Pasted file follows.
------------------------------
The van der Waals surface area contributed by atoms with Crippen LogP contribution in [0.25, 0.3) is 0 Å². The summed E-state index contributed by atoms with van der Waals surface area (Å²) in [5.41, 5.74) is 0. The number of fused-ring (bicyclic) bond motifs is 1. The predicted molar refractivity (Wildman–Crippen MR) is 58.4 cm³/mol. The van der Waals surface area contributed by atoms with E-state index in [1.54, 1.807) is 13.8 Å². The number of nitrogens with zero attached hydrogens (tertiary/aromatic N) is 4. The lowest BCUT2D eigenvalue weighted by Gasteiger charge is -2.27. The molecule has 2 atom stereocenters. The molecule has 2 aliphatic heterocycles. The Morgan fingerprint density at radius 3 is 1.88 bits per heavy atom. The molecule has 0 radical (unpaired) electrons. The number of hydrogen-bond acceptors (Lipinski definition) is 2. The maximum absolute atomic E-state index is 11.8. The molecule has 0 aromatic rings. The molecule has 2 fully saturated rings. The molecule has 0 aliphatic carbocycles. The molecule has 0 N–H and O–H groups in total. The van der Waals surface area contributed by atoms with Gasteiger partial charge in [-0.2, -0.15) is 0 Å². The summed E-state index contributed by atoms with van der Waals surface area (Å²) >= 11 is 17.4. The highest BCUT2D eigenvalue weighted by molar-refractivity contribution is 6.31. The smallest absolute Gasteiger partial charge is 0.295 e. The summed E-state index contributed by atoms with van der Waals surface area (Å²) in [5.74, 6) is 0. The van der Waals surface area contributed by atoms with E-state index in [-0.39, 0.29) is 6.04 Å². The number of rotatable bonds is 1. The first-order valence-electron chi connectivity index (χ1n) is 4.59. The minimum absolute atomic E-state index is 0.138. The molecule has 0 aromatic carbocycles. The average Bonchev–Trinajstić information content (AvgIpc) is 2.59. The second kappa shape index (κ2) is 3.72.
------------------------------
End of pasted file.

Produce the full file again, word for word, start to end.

The van der Waals surface area contributed by atoms with Crippen LogP contribution in [0.25, 0.3) is 0 Å². The summed E-state index contributed by atoms with van der Waals surface area (Å²) in [5.41, 5.74) is 0. The number of fused-ring (bicyclic) bond motifs is 1. The predicted molar refractivity (Wildman–Crippen MR) is 58.4 cm³/mol. The van der Waals surface area contributed by atoms with E-state index in [1.54, 1.807) is 13.8 Å². The number of nitrogens with zero attached hydrogens (tertiary/aromatic N) is 4. The lowest BCUT2D eigenvalue weighted by Gasteiger charge is -2.27. The molecule has 2 atom stereocenters. The molecule has 2 aliphatic heterocycles. The Morgan fingerprint density at radius 3 is 1.88 bits per heavy atom. The molecule has 0 radical (unpaired) electrons. The number of hydrogen-bond acceptors (Lipinski definition) is 2. The maximum absolute atomic E-state index is 11.8. The molecule has 0 aromatic rings. The molecule has 2 fully saturated rings. The molecule has 0 aliphatic carbocycles. The molecule has 0 N–H and O–H groups in total. The van der Waals surface area contributed by atoms with Gasteiger partial charge in [-0.2, -0.15) is 0 Å². The summed E-state index contributed by atoms with van der Waals surface area (Å²) >= 11 is 17.4. The highest BCUT2D eigenvalue weighted by molar-refractivity contribution is 6.31. The smallest absolute Gasteiger partial charge is 0.295 e. The summed E-state index contributed by atoms with van der Waals surface area (Å²) in [5.74, 6) is 0. The van der Waals surface area contributed by atoms with E-state index in [-0.39, 0.29) is 6.04 Å². The number of rotatable bonds is 1. The first-order valence-electron chi connectivity index (χ1n) is 4.59. The minimum absolute atomic E-state index is 0.138. The molecule has 0 aromatic carbocycles. The average Bonchev–Trinajstić information content (AvgIpc) is 2.59. The second kappa shape index (κ2) is 3.72.